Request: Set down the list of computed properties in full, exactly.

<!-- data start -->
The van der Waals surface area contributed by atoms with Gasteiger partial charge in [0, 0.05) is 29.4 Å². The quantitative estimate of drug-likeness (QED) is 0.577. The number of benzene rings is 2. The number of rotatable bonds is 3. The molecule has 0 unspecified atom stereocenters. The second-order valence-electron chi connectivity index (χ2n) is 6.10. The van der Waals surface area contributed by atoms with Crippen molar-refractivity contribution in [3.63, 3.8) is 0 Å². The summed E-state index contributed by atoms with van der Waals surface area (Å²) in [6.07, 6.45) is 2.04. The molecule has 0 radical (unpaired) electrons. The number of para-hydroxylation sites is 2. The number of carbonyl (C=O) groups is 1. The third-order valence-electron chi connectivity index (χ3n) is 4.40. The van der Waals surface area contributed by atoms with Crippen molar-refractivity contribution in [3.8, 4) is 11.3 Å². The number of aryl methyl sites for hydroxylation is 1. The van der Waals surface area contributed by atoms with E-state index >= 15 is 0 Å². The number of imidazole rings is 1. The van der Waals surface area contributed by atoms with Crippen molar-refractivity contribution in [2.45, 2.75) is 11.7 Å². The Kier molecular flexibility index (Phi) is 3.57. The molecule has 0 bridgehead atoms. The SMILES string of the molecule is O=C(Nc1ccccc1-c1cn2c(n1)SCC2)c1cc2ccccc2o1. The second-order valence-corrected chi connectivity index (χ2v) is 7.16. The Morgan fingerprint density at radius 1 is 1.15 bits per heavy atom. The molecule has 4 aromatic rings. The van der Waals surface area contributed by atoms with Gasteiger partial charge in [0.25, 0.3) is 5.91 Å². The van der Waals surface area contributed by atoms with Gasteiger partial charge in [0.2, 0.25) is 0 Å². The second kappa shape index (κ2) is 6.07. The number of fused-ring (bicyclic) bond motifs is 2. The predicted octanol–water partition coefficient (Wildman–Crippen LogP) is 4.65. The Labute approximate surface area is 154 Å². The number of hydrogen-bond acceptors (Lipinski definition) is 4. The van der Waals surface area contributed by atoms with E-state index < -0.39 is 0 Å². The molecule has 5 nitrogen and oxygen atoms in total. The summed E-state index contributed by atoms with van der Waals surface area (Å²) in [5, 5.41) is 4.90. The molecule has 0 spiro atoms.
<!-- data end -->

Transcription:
The van der Waals surface area contributed by atoms with Gasteiger partial charge in [0, 0.05) is 29.4 Å². The quantitative estimate of drug-likeness (QED) is 0.577. The number of benzene rings is 2. The number of rotatable bonds is 3. The molecule has 0 unspecified atom stereocenters. The second-order valence-electron chi connectivity index (χ2n) is 6.10. The van der Waals surface area contributed by atoms with Crippen molar-refractivity contribution in [3.63, 3.8) is 0 Å². The summed E-state index contributed by atoms with van der Waals surface area (Å²) in [6.07, 6.45) is 2.04. The molecule has 0 radical (unpaired) electrons. The number of para-hydroxylation sites is 2. The number of carbonyl (C=O) groups is 1. The third-order valence-electron chi connectivity index (χ3n) is 4.40. The van der Waals surface area contributed by atoms with Crippen molar-refractivity contribution in [3.8, 4) is 11.3 Å². The number of aryl methyl sites for hydroxylation is 1. The van der Waals surface area contributed by atoms with E-state index >= 15 is 0 Å². The number of imidazole rings is 1. The van der Waals surface area contributed by atoms with Crippen molar-refractivity contribution in [2.45, 2.75) is 11.7 Å². The Kier molecular flexibility index (Phi) is 3.57. The molecule has 0 bridgehead atoms. The SMILES string of the molecule is O=C(Nc1ccccc1-c1cn2c(n1)SCC2)c1cc2ccccc2o1. The second-order valence-corrected chi connectivity index (χ2v) is 7.16. The Morgan fingerprint density at radius 1 is 1.15 bits per heavy atom. The molecule has 4 aromatic rings. The van der Waals surface area contributed by atoms with Gasteiger partial charge in [0.25, 0.3) is 5.91 Å². The van der Waals surface area contributed by atoms with Gasteiger partial charge in [0.2, 0.25) is 0 Å². The second kappa shape index (κ2) is 6.07. The number of fused-ring (bicyclic) bond motifs is 2. The predicted octanol–water partition coefficient (Wildman–Crippen LogP) is 4.65. The Labute approximate surface area is 154 Å². The number of hydrogen-bond acceptors (Lipinski definition) is 4. The van der Waals surface area contributed by atoms with E-state index < -0.39 is 0 Å². The molecule has 5 nitrogen and oxygen atoms in total. The summed E-state index contributed by atoms with van der Waals surface area (Å²) in [5, 5.41) is 4.90. The molecule has 0 spiro atoms.